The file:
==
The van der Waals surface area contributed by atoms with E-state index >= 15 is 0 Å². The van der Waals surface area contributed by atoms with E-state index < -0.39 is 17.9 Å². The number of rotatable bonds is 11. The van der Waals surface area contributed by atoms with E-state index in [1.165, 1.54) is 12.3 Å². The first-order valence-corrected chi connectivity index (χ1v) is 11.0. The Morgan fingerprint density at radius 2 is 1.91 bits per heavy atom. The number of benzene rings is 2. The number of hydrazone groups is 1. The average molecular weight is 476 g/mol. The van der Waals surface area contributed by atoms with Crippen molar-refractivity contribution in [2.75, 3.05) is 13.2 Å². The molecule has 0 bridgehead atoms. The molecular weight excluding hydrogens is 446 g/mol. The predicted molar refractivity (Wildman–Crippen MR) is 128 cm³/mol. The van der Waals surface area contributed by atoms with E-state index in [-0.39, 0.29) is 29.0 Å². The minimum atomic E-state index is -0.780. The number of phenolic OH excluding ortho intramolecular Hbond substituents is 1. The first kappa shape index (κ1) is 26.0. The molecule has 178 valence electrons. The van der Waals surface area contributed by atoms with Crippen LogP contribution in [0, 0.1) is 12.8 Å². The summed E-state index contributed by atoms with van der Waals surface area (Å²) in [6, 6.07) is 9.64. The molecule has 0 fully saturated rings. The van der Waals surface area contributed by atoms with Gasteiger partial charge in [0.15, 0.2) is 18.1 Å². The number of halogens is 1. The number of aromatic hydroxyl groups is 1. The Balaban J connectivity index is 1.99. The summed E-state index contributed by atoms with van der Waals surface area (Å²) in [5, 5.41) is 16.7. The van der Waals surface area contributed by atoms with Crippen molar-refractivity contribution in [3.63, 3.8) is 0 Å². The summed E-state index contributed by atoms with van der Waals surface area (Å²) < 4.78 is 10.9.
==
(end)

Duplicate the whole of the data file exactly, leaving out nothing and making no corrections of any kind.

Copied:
The van der Waals surface area contributed by atoms with E-state index >= 15 is 0 Å². The van der Waals surface area contributed by atoms with E-state index < -0.39 is 17.9 Å². The number of rotatable bonds is 11. The van der Waals surface area contributed by atoms with E-state index in [1.165, 1.54) is 12.3 Å². The first-order valence-corrected chi connectivity index (χ1v) is 11.0. The Morgan fingerprint density at radius 2 is 1.91 bits per heavy atom. The number of benzene rings is 2. The number of hydrazone groups is 1. The average molecular weight is 476 g/mol. The van der Waals surface area contributed by atoms with Crippen molar-refractivity contribution in [2.75, 3.05) is 13.2 Å². The molecule has 0 bridgehead atoms. The molecular weight excluding hydrogens is 446 g/mol. The predicted molar refractivity (Wildman–Crippen MR) is 128 cm³/mol. The van der Waals surface area contributed by atoms with E-state index in [-0.39, 0.29) is 29.0 Å². The minimum atomic E-state index is -0.780. The number of phenolic OH excluding ortho intramolecular Hbond substituents is 1. The first kappa shape index (κ1) is 26.0. The molecule has 178 valence electrons. The van der Waals surface area contributed by atoms with Crippen LogP contribution in [0, 0.1) is 12.8 Å². The summed E-state index contributed by atoms with van der Waals surface area (Å²) in [6, 6.07) is 9.64. The molecule has 0 fully saturated rings. The van der Waals surface area contributed by atoms with Gasteiger partial charge in [0.15, 0.2) is 18.1 Å². The number of halogens is 1. The number of aromatic hydroxyl groups is 1. The Balaban J connectivity index is 1.99. The summed E-state index contributed by atoms with van der Waals surface area (Å²) in [5, 5.41) is 16.7. The van der Waals surface area contributed by atoms with Crippen molar-refractivity contribution in [3.63, 3.8) is 0 Å². The summed E-state index contributed by atoms with van der Waals surface area (Å²) < 4.78 is 10.9.